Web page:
A child’s death in New York, suspected to relate to liquid nicotine, prompted Charlie’s House to offer some suggestions and request action on this potential poison.
At Charlie’s House, a Kansas City nonprofit organization, we want those who care for children to know some facts about keeping liquid nicotine and other potentially toxic chemicals safe and away from children.
Our mission is to prevent injuries to children in and around the home. After the accidental death of our son Charlie in 2007, due to a dresser — only 30 inches tall — tipping over onto him, we saw the need for the community to be educated about this type of preventable accident and others in their own homes.
To prevent injuries and accidents to children, Charlie’s House wants the public to know of growing concerns about liquid nicotine, which is used in electric cigarettes.
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Better known as e-cigarettes, they are battery-powered devices that are designed to mimic cigarettes by vaporizing a nicotine-laced liquid that is inhaled by the user. This is also known as “vaping.”
Sales of e-cigarettes have grown rapidly in the United States, doubling every year since 2008, and the industry is unregulated. The vapors come in various flavors and colors, and, to a child, they may appear as candy or a toy. Unfortunately, childproof tops are not always available.
At Charlie’s House, we support legislation that mandates child-proof containers for all bottles of liquid nicotine. Currently, there are no FDA restrictions on the amount of nicotine in each bottle, the contents of each bottle, warning labels, or age restrictions to purchase or consume liquid nicotine. We do acknowledge that there are some area stores that already have self-imposed such standards.
The Centers for Disease Control and Prevention says that 60 milligrams of nicotine is enough to kill a 150-pound adult. Some e-cigarette “juice” formulas pack as much as 72 milligrams per refill, so the possibility of tragedy if a child consumes this product is quite obvious, yet not widely known. Adolescents are also experimenting with e-cigarette use at alarming numbers.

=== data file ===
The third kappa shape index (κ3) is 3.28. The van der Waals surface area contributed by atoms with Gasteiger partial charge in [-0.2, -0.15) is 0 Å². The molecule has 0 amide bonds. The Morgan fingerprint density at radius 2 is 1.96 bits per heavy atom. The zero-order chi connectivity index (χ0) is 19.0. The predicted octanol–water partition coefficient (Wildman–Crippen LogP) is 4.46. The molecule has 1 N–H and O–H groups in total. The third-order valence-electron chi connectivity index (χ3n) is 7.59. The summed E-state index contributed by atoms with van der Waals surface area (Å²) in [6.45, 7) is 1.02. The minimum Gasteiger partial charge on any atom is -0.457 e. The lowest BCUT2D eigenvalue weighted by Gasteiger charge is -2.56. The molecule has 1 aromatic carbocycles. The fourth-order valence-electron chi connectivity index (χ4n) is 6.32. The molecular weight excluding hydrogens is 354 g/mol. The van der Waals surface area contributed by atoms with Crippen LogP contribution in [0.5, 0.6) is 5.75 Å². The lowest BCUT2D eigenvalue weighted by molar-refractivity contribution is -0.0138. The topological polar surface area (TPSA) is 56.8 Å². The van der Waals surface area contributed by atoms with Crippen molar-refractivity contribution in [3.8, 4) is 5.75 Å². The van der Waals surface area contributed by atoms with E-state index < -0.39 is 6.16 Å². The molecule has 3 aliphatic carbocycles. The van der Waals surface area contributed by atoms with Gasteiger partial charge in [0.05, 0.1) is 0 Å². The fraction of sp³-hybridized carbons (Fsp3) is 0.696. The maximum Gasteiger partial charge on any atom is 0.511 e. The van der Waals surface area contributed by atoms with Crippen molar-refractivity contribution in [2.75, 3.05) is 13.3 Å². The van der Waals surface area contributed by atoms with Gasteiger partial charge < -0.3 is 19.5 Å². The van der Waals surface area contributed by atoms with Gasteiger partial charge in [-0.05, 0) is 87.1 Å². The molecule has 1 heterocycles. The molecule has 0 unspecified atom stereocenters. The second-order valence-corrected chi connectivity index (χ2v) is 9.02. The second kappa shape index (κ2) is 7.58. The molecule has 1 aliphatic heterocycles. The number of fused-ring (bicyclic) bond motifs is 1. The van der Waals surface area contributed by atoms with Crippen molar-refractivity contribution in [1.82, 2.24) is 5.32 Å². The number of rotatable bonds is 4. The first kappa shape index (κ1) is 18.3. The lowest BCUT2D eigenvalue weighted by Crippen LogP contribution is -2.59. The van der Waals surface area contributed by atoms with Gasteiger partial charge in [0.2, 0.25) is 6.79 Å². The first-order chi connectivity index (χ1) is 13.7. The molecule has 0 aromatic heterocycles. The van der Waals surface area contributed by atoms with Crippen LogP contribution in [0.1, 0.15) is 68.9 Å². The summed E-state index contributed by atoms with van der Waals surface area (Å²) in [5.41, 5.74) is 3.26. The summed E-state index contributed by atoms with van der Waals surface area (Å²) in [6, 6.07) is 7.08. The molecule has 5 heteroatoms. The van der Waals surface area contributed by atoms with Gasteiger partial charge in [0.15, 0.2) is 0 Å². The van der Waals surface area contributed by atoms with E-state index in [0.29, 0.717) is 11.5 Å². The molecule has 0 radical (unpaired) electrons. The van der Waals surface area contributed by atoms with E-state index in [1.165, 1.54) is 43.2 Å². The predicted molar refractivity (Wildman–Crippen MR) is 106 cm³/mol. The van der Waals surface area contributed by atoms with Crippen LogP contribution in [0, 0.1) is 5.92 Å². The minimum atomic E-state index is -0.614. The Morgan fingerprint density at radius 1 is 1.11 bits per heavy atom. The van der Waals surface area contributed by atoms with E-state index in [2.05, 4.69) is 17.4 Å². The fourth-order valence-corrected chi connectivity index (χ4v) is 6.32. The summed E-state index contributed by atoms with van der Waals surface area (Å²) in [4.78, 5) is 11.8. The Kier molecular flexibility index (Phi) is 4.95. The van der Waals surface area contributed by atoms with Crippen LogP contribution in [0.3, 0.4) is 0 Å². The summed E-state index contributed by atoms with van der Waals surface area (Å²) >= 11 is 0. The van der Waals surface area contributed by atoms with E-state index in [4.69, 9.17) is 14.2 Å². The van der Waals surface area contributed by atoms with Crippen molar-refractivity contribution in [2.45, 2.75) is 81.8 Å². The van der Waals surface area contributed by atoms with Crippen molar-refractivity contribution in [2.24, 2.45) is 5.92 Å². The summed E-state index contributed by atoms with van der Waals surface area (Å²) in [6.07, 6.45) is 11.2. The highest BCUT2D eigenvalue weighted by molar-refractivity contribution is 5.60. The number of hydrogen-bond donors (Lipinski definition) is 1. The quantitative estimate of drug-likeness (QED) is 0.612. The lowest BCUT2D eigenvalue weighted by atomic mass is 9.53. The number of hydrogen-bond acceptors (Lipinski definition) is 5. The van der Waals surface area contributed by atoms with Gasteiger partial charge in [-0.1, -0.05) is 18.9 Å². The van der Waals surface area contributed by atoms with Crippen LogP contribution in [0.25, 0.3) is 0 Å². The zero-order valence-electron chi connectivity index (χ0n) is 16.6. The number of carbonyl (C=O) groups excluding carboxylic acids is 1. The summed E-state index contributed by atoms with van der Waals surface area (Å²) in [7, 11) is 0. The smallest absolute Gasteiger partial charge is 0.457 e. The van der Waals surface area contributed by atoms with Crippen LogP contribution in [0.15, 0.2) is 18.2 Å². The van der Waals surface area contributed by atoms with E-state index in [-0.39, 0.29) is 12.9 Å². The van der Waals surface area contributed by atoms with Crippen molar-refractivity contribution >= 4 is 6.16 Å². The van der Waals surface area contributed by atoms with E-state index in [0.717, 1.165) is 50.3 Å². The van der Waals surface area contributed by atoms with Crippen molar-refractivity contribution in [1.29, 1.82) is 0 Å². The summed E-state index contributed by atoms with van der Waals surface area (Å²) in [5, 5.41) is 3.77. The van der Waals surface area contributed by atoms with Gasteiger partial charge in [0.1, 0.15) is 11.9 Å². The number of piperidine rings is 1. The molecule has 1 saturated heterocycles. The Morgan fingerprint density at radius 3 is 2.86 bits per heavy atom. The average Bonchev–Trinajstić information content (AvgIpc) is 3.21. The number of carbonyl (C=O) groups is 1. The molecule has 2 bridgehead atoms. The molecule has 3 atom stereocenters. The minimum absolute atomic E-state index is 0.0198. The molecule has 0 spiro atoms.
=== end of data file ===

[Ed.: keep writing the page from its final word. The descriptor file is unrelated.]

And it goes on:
Some states are working on regulations on both the distribution and the use in public places. Kansas and Missouri have not passed any laws on liquid nicotine. California banned the sale of e-cigarettes to minors in 2010, and public health officials there recently declared e-cigarettes a health threat. The debate is ongoing about whether e-cigarettes have fewer toxins than regular cigarettes, but much more research is needed.
Denise Dowd, an emergency room physician at Children’s Mercy Hospital, shared some the startling facts about liquid nicotine at a recent Charlie’s House board meeting.
“Regulations are needed, but the most immediate need is for parents and caregivers to understand the possible risk these products pose to children,” Dowd said. “We must get the word out.”
We ask that you visit our website to learn more about e-cigarettes and other important safety information.
We support the Kansas Chapter of the American Academy of Pediatrics Positions which states:
▪ Sales of e-cigarettes to minors younger than 18 years old should be prohibited.
▪ Candy- and fruit-flavored e-cigarettes, which encourage youth smoking initiation, should be banned.
▪ Federal, state and local governments should enact and enforce laws that mandate the provision of smoke-free environments, including e-cigarette vapor, in all public places and require employers to provide smoke-free and e-cigarette-, vapor-free work environments for their employees.
▪ To prevent poisoning, all e-liquid should be sold in child-proof packaging.
We’ve used Charlie’s House mission of keeping children safe to develop Charlie’s Checklist, a simple, no-frills lists highlighting home safety improvements caregivers can easily make themselves.
The checklists provides guidelines for projects that can be completed in every room of the house, including the garage and outdoor play area and yard. We’ve also created a three dimensional virtual safety demonstration house our website, www.charlieshouse.org, where guests can browse common household rooms for lessons on identifying potential accident spots within the home.
Brett Horn is the founder of Charlie’s House and the father of Charlie, Jack, Will and Brigit Horn. He lives in Kansas City with his children and wife, Jenny.
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